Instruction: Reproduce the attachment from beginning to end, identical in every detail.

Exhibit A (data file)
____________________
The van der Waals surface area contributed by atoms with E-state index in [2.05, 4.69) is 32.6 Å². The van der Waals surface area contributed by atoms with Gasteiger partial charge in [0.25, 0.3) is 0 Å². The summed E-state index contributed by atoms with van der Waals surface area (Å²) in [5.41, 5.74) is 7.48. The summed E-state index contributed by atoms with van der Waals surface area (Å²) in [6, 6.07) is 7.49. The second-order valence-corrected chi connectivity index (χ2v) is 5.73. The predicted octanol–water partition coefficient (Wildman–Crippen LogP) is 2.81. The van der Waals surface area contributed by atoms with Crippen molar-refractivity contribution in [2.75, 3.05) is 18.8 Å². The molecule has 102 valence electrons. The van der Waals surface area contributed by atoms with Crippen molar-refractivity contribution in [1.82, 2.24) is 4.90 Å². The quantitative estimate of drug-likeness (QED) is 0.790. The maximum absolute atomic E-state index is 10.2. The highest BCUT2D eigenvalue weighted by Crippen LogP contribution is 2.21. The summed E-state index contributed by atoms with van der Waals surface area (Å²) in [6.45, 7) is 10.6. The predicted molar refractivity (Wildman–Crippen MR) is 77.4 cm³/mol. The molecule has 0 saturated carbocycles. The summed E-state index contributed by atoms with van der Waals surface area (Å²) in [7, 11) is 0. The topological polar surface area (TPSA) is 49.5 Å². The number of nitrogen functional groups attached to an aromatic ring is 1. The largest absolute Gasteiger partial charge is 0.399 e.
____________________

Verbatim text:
The van der Waals surface area contributed by atoms with E-state index in [2.05, 4.69) is 32.6 Å². The van der Waals surface area contributed by atoms with Gasteiger partial charge in [0.25, 0.3) is 0 Å². The summed E-state index contributed by atoms with van der Waals surface area (Å²) in [5.41, 5.74) is 7.48. The summed E-state index contributed by atoms with van der Waals surface area (Å²) in [6, 6.07) is 7.49. The second-order valence-corrected chi connectivity index (χ2v) is 5.73. The predicted octanol–water partition coefficient (Wildman–Crippen LogP) is 2.81. The van der Waals surface area contributed by atoms with Crippen molar-refractivity contribution in [2.75, 3.05) is 18.8 Å². The molecule has 102 valence electrons. The van der Waals surface area contributed by atoms with Crippen molar-refractivity contribution in [1.82, 2.24) is 4.90 Å². The quantitative estimate of drug-likeness (QED) is 0.790. The maximum absolute atomic E-state index is 10.2. The highest BCUT2D eigenvalue weighted by Crippen LogP contribution is 2.21. The summed E-state index contributed by atoms with van der Waals surface area (Å²) in [6.45, 7) is 10.6. The predicted molar refractivity (Wildman–Crippen MR) is 77.4 cm³/mol. The molecule has 0 saturated carbocycles. The summed E-state index contributed by atoms with van der Waals surface area (Å²) in [7, 11) is 0. The topological polar surface area (TPSA) is 49.5 Å². The number of nitrogen functional groups attached to an aromatic ring is 1. The largest absolute Gasteiger partial charge is 0.399 e.